Overseas Business Insights: September 2017
In this Issue:
Minas Gerais state is emerging as a tech powerhouse, recently overtaking Rio de Janeiro to rank second on new tech startups in Brazil. According to the Brazilian Association of Startups, Minas Gerais has 591 startups, defined as small, tech-based businesses with growth potential, second only to Sao Paulo’s 1,324. The state’s capital, Belo Horizonte, has a startup community, the so-called “San Pedro Valley,” that aims to model Silicon Valley. Minas Gerais is currently Brazil’s second most prolific producer of software, and hosts more than a third of Brazil’s biotechnology businesses. The Federal University of Minas Gerais (UFMG), the largest federal university in Brazil, has an active partnership with the University of California, Berkeley to collaborate on innovation entrepreneurship. The state sits among Rio de Janeiro (to the south), Sao Paul (to the southwest), and Brasilia (to the north).
In a commitment to diversify its economy away from traditional iron ore mining, coffee, and agribusiness, Minas Gerais has provided about $7 million in startup funds to innovation entrepreneurs, including two American companies, through its Startups and Entrepreneurship Ecosystem Development (SEED) program. SEED advertises funding opportunities twice a year worldwide and emphasizes the business-friendly environment in Minas Gerais. Among its selling points, Minas Gerais officials highlight the state’s 38 tech-savvy and tech-friendly investment banks. In addition, direct flights from Belo Horizonte are available to the United States and Europe and the cost of living in Belo Horizonte is significantly below that of Sao Paulo or Rio de Janeiro.
Since 2013, SEED has selected 26 international and 86 Brazilian startups for a six-month accelerator program. The program includes assistance with Brazilian work visas, personalized mentorship, co-working space, and Brazilian market access. In the current class, 20 SEED-funded startups are run by mineiros (people from Minas Gerais), 14 by Brazilians outside of Minas Gerais, and six by foreigners.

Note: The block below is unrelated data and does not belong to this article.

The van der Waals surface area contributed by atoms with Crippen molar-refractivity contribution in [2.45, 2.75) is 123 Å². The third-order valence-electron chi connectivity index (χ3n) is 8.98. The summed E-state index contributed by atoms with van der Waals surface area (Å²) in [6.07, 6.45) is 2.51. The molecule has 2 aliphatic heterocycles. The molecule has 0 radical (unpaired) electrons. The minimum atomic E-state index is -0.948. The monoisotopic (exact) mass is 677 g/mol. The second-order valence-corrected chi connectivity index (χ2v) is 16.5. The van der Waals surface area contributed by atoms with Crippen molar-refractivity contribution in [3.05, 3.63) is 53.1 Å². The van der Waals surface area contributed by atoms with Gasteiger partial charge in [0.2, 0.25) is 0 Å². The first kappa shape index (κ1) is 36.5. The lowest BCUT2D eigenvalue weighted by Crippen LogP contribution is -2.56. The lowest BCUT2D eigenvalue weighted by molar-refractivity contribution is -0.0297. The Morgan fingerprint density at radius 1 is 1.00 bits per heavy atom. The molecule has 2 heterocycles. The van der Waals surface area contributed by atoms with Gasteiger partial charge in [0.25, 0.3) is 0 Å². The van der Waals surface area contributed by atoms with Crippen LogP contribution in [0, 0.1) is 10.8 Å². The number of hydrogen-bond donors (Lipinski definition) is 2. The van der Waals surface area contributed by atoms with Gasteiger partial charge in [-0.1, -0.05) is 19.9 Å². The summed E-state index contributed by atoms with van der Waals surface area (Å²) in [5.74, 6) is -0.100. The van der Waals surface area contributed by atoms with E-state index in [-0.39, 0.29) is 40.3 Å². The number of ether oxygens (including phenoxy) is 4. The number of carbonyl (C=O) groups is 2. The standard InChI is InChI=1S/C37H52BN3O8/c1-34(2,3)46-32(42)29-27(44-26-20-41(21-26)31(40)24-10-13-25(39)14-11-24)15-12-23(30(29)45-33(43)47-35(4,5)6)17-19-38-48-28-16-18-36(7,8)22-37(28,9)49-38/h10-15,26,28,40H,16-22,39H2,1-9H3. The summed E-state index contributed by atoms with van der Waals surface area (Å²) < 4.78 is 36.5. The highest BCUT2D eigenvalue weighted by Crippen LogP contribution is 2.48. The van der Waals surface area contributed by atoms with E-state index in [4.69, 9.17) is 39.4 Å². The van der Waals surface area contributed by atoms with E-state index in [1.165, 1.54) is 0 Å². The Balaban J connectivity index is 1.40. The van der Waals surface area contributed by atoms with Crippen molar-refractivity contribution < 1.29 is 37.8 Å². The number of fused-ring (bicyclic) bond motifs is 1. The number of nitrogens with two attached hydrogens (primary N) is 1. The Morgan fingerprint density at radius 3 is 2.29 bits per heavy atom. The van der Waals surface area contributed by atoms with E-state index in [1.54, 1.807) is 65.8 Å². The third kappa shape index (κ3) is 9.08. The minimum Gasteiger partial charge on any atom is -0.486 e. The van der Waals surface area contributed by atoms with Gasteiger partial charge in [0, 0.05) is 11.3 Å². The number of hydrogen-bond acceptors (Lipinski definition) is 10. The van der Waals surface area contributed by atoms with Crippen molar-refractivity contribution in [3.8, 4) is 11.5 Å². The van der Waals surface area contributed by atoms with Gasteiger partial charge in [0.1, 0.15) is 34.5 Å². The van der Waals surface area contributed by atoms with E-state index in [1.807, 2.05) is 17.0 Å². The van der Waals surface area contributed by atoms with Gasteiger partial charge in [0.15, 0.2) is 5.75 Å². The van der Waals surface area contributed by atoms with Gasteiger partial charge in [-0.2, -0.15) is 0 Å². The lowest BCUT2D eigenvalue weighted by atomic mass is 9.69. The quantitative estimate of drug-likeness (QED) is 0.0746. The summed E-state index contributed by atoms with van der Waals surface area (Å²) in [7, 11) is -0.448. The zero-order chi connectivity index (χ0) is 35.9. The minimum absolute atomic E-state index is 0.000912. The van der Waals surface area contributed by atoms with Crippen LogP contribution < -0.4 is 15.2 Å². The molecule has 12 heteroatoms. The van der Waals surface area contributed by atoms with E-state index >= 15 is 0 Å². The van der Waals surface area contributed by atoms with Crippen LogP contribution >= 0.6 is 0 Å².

On September 14, Honduras’ state-owned electric utility, the National Energy Company of Honduras (ENEE), announced a tender, ostensibly open to international bids, for the purchase of 820 megawatts (MW) of electricity, ENEE’s largest-ever solicitation. Offers on the tender were due October 13. The tender was divided into three blocks: bunker (690 MW), diesel (40 MW), and mixed renewable and non-renewable (90 MW).
Honduran officials explained that 820 MW of existing power supply contracts, originally awarded in 2001, would expire between the end 2017 and early 2018. This represents a very significant portion of supply to Honduras’ daily peak electricity demand of approximately 1500 MW (and 2300 MW of installed generation capacity). In accordance with Honduran law stemming from 2014 energy sector reforms, specifically the General Law of the Electric Industry, a tender must be issued for new energy investment projects. Due to the less than one-month turnaround required for submissions, the contracts will likely be awarded to the existing, locally-owned, energy companies, though suppliers in other countries may also submit bids. Local officials said future tenders to contract new generation capacity should include adequate time to attract the most cost-competitive international bids.
The Instituto Hondureño del Café (IHCAFE) announced that Honduran coffee exports increased by 94 percent in August 2017 compared with the same period the previous year. Driven by a strong recovery in local production and entry of new plantations, exports of Honduran coffee climbed from 235,811 100-pound (quintal) bags in August 2016 to 456,903 bags in August 2017. In total, exports through the first 11 months of the current 2016/2017 harvesting season totaled 7.08 million bags, up 38 percent compared to the same 11-month period in the previous cycle.
IHCAFE reported that as a result of this growth, Honduras has become the leading exporter of coffee in Central America and the fifth leading exporter in the world behind Brazil, Vietnam, Colombia, and India. Central American countries produce nearly 20 percent of the world's Arabica beans. According to the Central Bank of Honduras, a 13.5 percent growth in the coffee sector during the first quarter of 2017 contributed to a 9.3 percent growth in the overall agriculture sector during the same period. The Central Bank cited increased investment and the use of more modern technology in agriculture practices as reasons for the growth. Coffee accounts for more than five percent of the Honduran gross domestic product and about 30 percent of agricultural output.
Domestic coffee specialty companies in Honduras have demonstrated strong growth. Market research indicates at least 10 new independent shops opened in Tegucigalpa since 2016. The largest and most successful coffee chain in Honduras has grown exponentially since its establishment in 1994, now operating 180 stores in Honduras with over 1,200 employees.
U.S. foreign assistance has had a direct impact on the growth of the Honduran coffee sector. USAID’s Feed the Future program supports the coffee value chain as part of an effort to reduce extreme poverty and stunted growth in children in western Honduras. In fiscal year 2016, USAID Honduras assisted over 34,000 families, benefiting more than 170,000 people. USAID currently works with over 21,000 coffee farmers on a total production area of more than 22,600 hectares. The farmers receive direct technical support to improve productivity, quality, and access to markets.